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A true travel story full of adventure.


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The following is an excerpt from high 

in the mountains of Vietnam...

Into the Unknown - Vientiane

November 1, 2002

When 6 p.m. rolled around, we boarded a small mini-bus and started out east towards the border of Vietnam. The bus was only half full, with maybe a dozen people, and Carl and I were the only Caucasians. It appeared that about five of the Vietnamese on board (we'll call them the Group of 5) knew, or worked with, the driver and the rest were just passengers like us.

At about 10 p.m., nearly everyone was asleep. I suddenly felt the road get much bumpier, as if we'd left the highway and were on a side road. I got up and looked out the window, but it was completely dark and I could only make out the shapes of some small shacks, my eyes still blurry with sleep. We pulled into a driveway and the Group of 5 got off the bus and began talking with a young boy peering out of the open second floor window of a shack. After a minute, two large doors on the ground floor swung open and the guys started hauling these large sacks, about one-meter square and a half-meter thick, over to the bus. At first they intended on strapping them to the roof, but for some reason changed their minds and attempted to jam them into the bus with us. The sacks were just too big, so they broke them open, revealing dozens of smaller, black plastics bags filled with something quite soft. They began tossing them in through the windows, and things started to get tight as they filled every nook and cranny available. They tried to take Carl's pack out the window to strap it to the roof, but he held on, flatly refusing. They eventually filled the entire back seat of the bus, almost to the roof. Unfortunately, that had been Carl's seat, and they just expected him to lie on top of it all!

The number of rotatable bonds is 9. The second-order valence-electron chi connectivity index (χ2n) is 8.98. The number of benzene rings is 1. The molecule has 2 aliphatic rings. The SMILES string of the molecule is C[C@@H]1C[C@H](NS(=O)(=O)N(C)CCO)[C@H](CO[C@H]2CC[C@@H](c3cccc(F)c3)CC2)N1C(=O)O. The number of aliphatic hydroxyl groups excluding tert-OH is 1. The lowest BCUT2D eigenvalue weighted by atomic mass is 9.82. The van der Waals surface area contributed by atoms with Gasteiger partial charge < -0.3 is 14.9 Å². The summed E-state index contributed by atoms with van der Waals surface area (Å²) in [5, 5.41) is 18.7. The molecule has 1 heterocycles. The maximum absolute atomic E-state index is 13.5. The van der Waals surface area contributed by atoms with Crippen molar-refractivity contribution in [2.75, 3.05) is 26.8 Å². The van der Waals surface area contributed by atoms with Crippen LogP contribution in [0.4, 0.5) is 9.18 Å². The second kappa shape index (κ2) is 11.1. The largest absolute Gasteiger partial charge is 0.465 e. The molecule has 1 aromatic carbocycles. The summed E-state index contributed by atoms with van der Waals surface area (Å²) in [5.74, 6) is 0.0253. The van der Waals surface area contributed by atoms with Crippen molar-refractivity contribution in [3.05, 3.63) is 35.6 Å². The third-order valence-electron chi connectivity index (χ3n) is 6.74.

I was feeling a little uneasy about what kind of bus trip required five staff members, and what sort of cargo they were picking up from a shack in the middle of the night, in the middle of nowhere. I asked Carl to poke around a bit in a few bags once we got moving. I could hear him rustling around in the dark once we were on the road again, and he whispered that they felt like they might be stuffed full of fabric. Or they might not.

Our options as to what we could do, even if we wanted to, seemed pretty limited, so we decided to just let things be for the time being. I'm really not sure whether it was the decision I was comfortable with, or an admission that other options like getting off of the bus into the darkness of night would be equally as uncomfortable. I tried to tell myself that everything was fine, but at about 1 a.m. things got a little stranger.

We've just stopped again at another shack on the outskirts of some small town. My watch says 1 a.m. The Group of 5 are chatting in Vietnamese to the other passengers, I think asking them to get off the bus for something to eat. They motion to us, but we say were staying on board, along with one lady and her child.

They've started up the bus again and are driving to the other side of the road and parking, about seventy-five meters away from the shack.

The Group of 5 have been chatting with each other for about five minutes and now we're driving again.